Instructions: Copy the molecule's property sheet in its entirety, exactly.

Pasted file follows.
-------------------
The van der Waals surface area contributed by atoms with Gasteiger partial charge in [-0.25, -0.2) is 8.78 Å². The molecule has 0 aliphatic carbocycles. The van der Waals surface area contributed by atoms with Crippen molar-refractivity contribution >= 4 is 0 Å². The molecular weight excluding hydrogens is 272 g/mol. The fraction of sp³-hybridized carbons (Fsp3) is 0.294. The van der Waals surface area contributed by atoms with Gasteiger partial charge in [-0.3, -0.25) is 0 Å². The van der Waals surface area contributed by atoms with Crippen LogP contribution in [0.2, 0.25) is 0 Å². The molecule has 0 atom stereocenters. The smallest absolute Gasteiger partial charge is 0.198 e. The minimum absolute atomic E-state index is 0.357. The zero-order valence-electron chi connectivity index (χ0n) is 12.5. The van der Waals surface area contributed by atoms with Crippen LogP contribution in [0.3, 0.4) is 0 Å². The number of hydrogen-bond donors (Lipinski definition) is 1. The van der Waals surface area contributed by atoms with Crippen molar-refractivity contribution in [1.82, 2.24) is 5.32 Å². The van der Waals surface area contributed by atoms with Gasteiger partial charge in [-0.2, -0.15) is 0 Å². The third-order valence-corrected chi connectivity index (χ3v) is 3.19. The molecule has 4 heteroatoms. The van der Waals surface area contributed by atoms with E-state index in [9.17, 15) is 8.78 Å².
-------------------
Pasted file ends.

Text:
The van der Waals surface area contributed by atoms with Gasteiger partial charge in [-0.25, -0.2) is 8.78 Å². The molecule has 0 aliphatic carbocycles. The van der Waals surface area contributed by atoms with Crippen molar-refractivity contribution >= 4 is 0 Å². The molecular weight excluding hydrogens is 272 g/mol. The fraction of sp³-hybridized carbons (Fsp3) is 0.294. The van der Waals surface area contributed by atoms with Gasteiger partial charge in [-0.3, -0.25) is 0 Å². The van der Waals surface area contributed by atoms with Crippen LogP contribution in [0.2, 0.25) is 0 Å². The molecule has 0 atom stereocenters. The smallest absolute Gasteiger partial charge is 0.198 e. The minimum absolute atomic E-state index is 0.357. The zero-order valence-electron chi connectivity index (χ0n) is 12.5. The van der Waals surface area contributed by atoms with Crippen LogP contribution in [0.3, 0.4) is 0 Å². The number of hydrogen-bond donors (Lipinski definition) is 1. The van der Waals surface area contributed by atoms with Crippen molar-refractivity contribution in [1.82, 2.24) is 5.32 Å². The van der Waals surface area contributed by atoms with Gasteiger partial charge in [-0.2, -0.15) is 0 Å². The third-order valence-corrected chi connectivity index (χ3v) is 3.19. The molecule has 4 heteroatoms. The van der Waals surface area contributed by atoms with E-state index in [9.17, 15) is 8.78 Å².